Well, it’s week five already (how did that happen!?) and, amongst us professionals, it’s well known that this point in the term is prime time for the contagion of practice-phobia. Yikes. Yes, by week five, the fresh smell of start-of-term motivation is beginning to fade, and it takes that extra little bit of impetus to get the practice in. So, we’ve put together a list of top tips to help combat the slump and get you practicing in the best and most efficient way. So here are our top ten tips from teachers!
- “Make sure you warm up by doing exercises and scales” (Gareth, Piano)
Yes, warming up before playing music is just as vital as warming up before sport. Warming up is healthy both physically and mentally- engaging your brain with simple exercises before playing difficult pieces will help your focus, and warming up your hands or voice will help you play or sing better. Try varying the exercises you do for your warm up- scales one day and another technical exercise the next, maybe even a bit of sight-reading.
2. “Don’t over-face yourself, set yourself small, achievable goals” (Lois, Singing)
Tricky pieces can be daunting, but breaking the task down into manageable pieces will make life a lot easier; you’ll make more progress by setting and completing a goal for each session than by simply practising for x number of minutes. You’ll also feel a greater sense of accomplishment at the end! As long distance runner, Kara Goucher, once said, “Set small goals along the way and don’t be overwhelmed by the process.”
3. “Keep your instrument out of its case at home so you’re more likely to pick it up” (Kirk, Guitar)
We can vouch for the fact that no one practises the guitar more than Kirk McElhinney, so this must be the key…
4. “Don’t sit at your instrument for too long – if you get bored, walk away, make a cup of tea and come back to it.” (Hannah, Piano)
Practising for so long that you start to hate your instrument is never a good thing. Practise in small but frequent bursts to keep things interesting and minimize monotony. And, as we know, a cup of tea is the unfailing solution to almost all problems.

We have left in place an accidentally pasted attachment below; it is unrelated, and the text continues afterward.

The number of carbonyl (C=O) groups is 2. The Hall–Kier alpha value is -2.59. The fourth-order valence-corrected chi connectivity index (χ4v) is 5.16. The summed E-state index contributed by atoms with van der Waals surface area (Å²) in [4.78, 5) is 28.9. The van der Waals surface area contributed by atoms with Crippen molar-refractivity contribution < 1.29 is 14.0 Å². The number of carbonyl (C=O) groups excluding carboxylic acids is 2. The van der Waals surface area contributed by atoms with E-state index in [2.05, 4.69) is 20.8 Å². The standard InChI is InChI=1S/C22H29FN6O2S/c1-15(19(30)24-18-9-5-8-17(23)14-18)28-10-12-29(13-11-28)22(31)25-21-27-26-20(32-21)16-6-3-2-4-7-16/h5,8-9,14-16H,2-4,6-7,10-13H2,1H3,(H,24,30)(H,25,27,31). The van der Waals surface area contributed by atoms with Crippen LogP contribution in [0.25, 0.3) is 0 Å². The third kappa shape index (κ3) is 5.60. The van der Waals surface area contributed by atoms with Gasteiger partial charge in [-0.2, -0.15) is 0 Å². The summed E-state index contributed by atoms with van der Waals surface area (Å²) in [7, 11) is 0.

5. “Focus on the things you can’t do, not on the things you can” (John, Drums)
This is so important (gosh, it’s almost like our teachers know what they’re talking about.) It’s so tempting to play through the parts of your music that you know well as they always sound lovely and impressive. But sadly, this won’t help you improve your playing. Identify the areas that are tripping you up and try to ascertain why- is it a rhythmic problem? A fingering error? Have you considered the key signature? Once you’ve zoomed in on the problem, make resolving it your goal for your session
6. “Record yourself – it’s amazing how people improve when they hear themselves back.” (Chris, Singing)
As toe-curling as it might be to listen to yourself play or sing (especially sing, no one likes the sound of their own voice), recording yourself will help you to hear clearly where your problem areas are.
7. “Read your notebook to remind you what you should be working on, don’t ignore the pencil markings on your music! Keeping a record of what you have done is good for the teacher to see and makes you feel like you’ve made progress” (Gemma, Piano)
Even if you’re not prone to forgetfulness or the odd senior moment, there is so much to remember when learning a new piece, that even the most mentally agile struggle to remember everything they’re teacher has said. Pay attention to the advice they’ve written on your pieces and in your practice diary and make a quick note of any questions that crop up during your practice.
8. “Listen to some good music for inspiration” (Paolo, Guitar)
It always helps to know where you’re going, and listening to some great musicians doing what they do best might remind you that they once started where you are! Crank up the tunes and heed the advice of the wise sage, Jo McCallum when she says…
9. “Remember why you’re practising” (Jo, Woodwind)
10. “Try and have fun whilst you’re practising” (Sarah, woodwind)It’s no good playing music if you’re not enjoying it! Although practice is difficult and can sometimes be repetitive and frustrating, try to throw in some fun to brighten up your session. Perhaps you could reward yourself at the end of your practice by playing through a piece you know well and enjoy.
So there you go, our top ten tips to improve your practice. Trade secrets people!
Have a lovely week everyone.